Death row inmate who's eaten 'three last meals' has execution stopped at the last minute
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Featured Image Credit: Oklahoma Department of Corrections, via AP/ CNN
A death row inmate who's eaten 'three last meals' has had his execution stopped at the very last minute.
The US Supreme Court made the dramatic decision to halt the planned killing of the convicted criminal, Richard Glossip, yesterday (5 May).
This now brings Glossip's total number of postponed executions to a staggering four times.
The 60-year-old was first sentenced to jail for the the murder-for-hire of his boss, Barry Van Treese, some 26 years back in 1997.
After over two decades behind bars, Glossip has consistently maintained that he is an innocent man and has received an incorrect conviction for crimes he never committed.
And that isn't the only reason why the murder case has remained as such a controversial matter after all these years.
During the original trial, Van Treese's killer, Justin Sneed, brought forward some very damning evidence which helped to land Glossip in jail.
Oklahoma's state Attorney General, Gentner Drummond, believes Glossip did not receive a fair trial due to this evidence.
He stated: "I believe it would be a grave injustice to execute an individual whose trial conviction was beset by a litany of errors."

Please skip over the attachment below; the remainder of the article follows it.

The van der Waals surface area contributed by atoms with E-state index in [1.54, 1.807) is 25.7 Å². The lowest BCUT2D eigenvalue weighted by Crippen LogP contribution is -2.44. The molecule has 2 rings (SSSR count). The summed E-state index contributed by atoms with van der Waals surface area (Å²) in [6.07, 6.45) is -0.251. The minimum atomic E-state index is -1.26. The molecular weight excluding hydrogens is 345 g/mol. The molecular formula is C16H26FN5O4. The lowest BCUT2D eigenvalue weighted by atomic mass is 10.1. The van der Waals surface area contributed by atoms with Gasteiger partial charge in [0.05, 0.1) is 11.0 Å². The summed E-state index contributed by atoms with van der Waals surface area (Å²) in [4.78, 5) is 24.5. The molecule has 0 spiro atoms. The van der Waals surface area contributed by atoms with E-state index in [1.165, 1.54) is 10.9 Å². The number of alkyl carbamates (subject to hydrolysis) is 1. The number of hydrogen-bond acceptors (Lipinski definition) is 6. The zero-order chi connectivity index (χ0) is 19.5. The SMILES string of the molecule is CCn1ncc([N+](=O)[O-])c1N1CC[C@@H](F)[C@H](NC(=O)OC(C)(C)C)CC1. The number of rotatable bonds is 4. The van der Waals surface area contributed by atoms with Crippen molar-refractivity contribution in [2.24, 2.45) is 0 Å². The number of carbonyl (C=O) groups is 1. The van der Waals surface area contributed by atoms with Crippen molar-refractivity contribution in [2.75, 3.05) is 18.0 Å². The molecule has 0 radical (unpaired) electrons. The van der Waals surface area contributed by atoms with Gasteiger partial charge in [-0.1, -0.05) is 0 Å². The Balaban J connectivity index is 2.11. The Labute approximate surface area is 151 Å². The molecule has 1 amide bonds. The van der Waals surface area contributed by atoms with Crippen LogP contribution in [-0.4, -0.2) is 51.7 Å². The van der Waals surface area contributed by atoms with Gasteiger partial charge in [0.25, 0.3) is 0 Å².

And it's clear that the Supreme Court has agreed this Drummond's statement to some extent, given that they decided to pause the execution.
Upon hearing the news, Glossip's attorney, Don Knight, has breathed a sigh of relief that his client is 'out of peril' for the time being.
The attorney went on to say he was extremely appreciative of the governing body to make the rare decision of stopping the prisoner's execution.
"We are very grateful to the US Supreme Court for doing the right thing in stopping Richard Glossip’s unlawful execution," he told the Daily Mirror.
Knight continued: "There is nothing more harrowing than the thought of executing a man who the State now admits has never received a fair trial.
"Thankfully, for the time being, Mr Glossip is out of peril. Our hope is that the Court will reverse the decision of the [Oklahoma Court of Criminal Appeals] and vacate Mr Glossip’s conviction once and for all."
Glossip was previously due to be killed later this month (18 May).
Before the decision was made yesterday, Knight claimed that Glossip's possible execution would set an incredibly dangerous precedent when it comes to how the justice system is carried out in America.
"The idea that state's attorney general has said that Richard Glossip did not receive a fair trial and yet the state still wants to kill ought to terrify everyone," he told the Mirror.
The attorney added: "Basically, what Oklahoma is saying is 'we don't even have to give you a fair trial to execute you'.
"As far as I am concerned, Richard Glossip is innocent... the facts of the case don't show he is guilty of murder."